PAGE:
I attended an elementary school with an asphalt playground. Where there once were teeter totters, now only the bare-boned metal pipes of the frame remained. No one ever told us what happened to the teeter totters, or if there were any plans to bring them back, but their plain skeleton provided us with a structure to climb on and use like a balance beam. Carefully applying my weight evenly, arms outstretched to each side so as not to lose my balance, I would walk the rounded edges of the pipe. I kept my eyes down and focused on putting one foot in front of the other deliberately, lest flesh come crashing down to meet black stone.
Balance was the art of finding the edge of in-between. It was keeping my eyes focused on one spot while still maintaining awareness of the world around me—without letting that world pull me one way or another. Even when my body was still and anchored, it was yet slightly in motion as each muscle worked to hold it steady.
I am still trying to find that sweet spot, that edge of in-between, without losing my focus.
Standing on my mat now and stepping forward with my right foot, I bend my knee. "Square your hips," I think, before my instructor comes over to adjust me. My hips have a mind of their own, though, even with my incessant pulling to get them into a straighter line, facing forward. I smirk to myself, thinking how I always seem to be pushing and pulling myself one way or the other, while at the same time, trying to remain standing. Looking down at my feet, I carefully press into the soles, making sure that the weight falls upon them evenly—or at least somewhat evenly. I falter slightly and reach my fingertips toward the pale yellow wall to my right. I am still trying to find that sweet spot, that edge of in-between, without losing my focus.
This is an art I find myself putting into practice every day. Holding my tongue as frustration mounts during chaotic school-day mornings, when I’ve woken up with my head in a daze and the air outside is frigid and dark. Or when the day feels especially chaotic, trying to wedge a block of time in to take pause—pause, whether it be for an hour, a few minutes or even just a fraction of a moment. Finding a way to split my brain into as many sections as possible so that I can spell a word for my daughter as she does her homework, respond to an email I am typing for work, and simultaneously shush my dog whining at the door.
It is these daily balancing acts that propel me forward through real life, toward still greater feats of balance that shine as victories in the midst of a few too many defeats.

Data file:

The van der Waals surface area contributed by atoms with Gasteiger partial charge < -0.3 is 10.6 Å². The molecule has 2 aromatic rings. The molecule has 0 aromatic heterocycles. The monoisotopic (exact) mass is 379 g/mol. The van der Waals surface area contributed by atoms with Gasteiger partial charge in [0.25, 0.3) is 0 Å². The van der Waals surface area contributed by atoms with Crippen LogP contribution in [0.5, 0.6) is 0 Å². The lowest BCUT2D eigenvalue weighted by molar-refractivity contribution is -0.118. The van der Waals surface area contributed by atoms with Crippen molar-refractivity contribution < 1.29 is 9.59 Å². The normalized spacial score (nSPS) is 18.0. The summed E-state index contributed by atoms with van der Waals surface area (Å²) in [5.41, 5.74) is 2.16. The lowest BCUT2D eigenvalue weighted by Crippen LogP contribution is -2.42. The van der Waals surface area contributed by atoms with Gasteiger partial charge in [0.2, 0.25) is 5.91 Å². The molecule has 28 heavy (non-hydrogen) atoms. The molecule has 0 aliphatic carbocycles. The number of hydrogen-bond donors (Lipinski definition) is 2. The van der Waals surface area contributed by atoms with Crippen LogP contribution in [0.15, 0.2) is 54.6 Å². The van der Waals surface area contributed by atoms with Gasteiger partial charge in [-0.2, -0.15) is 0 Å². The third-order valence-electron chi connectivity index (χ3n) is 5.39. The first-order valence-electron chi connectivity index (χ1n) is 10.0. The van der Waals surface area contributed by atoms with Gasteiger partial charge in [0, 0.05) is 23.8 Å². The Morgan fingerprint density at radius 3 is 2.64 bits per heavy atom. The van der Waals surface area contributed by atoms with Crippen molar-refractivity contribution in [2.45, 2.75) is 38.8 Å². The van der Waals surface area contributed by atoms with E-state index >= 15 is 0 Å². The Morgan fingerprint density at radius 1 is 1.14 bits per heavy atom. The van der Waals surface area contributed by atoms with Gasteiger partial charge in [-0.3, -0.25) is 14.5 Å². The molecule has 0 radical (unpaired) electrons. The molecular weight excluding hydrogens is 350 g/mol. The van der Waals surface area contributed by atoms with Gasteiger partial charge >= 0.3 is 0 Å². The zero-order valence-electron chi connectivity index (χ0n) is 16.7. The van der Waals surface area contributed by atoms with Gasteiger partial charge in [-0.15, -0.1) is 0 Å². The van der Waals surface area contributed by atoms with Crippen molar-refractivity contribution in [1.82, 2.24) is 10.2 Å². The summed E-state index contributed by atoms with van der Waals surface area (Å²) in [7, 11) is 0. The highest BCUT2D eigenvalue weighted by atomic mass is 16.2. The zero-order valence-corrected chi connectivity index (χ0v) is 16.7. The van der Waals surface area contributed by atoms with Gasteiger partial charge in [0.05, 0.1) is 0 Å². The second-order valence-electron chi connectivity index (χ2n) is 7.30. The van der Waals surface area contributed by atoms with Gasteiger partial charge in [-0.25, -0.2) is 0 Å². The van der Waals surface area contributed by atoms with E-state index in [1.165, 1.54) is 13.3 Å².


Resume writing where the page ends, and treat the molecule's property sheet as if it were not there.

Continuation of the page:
There are so many days when I must reach down with both hands and gather strength from all the tiny corners of myself.
Victories like sewing the edges of my spine back together when it has been pulled apart by words that left me broken open. Bringing forth my voice loudly, when I really want to stay quiet, or even silent, because I know I need to be heard. Standing firm, even when I really just want to sit back down. Letting go of all the things I thought I was, and all the things I told myself I was not, and moving forward anyway. There are so many days when I must reach down with both hands and gather strength from all the tiny corners of myself to keep from falling and losing sight of that place I have so intently held in my focus.
Knee bent, feet placed firmly on the floor, eyes gazing straight ahead, I lift my arms—one outstretched ahead in front and one directly behind me—and sink my hips down toward the floor. Spine firm—the spine I have sewn back together after being pulled apart, I raise my head up. It is here I am gathering my strength, little by little, drop by drop. It is here that I am learning the art of balance once again, the edge of in-between.
It is here that I am finding warrior.
Dana Gornall is the co-founder of The Tattooed Buddha and mom of three crazy kids and a dog. She has been writing stories since she could put words into sentences, and is completely in love with language of all kinds. The need to connect with people on a deeper level has always been something she strives for and finds fulfilling. Whether it be through massage, writing, interpreting or just chatting with a good friend, she finds bits of enlightenment in those connections. If not working or... Read more>>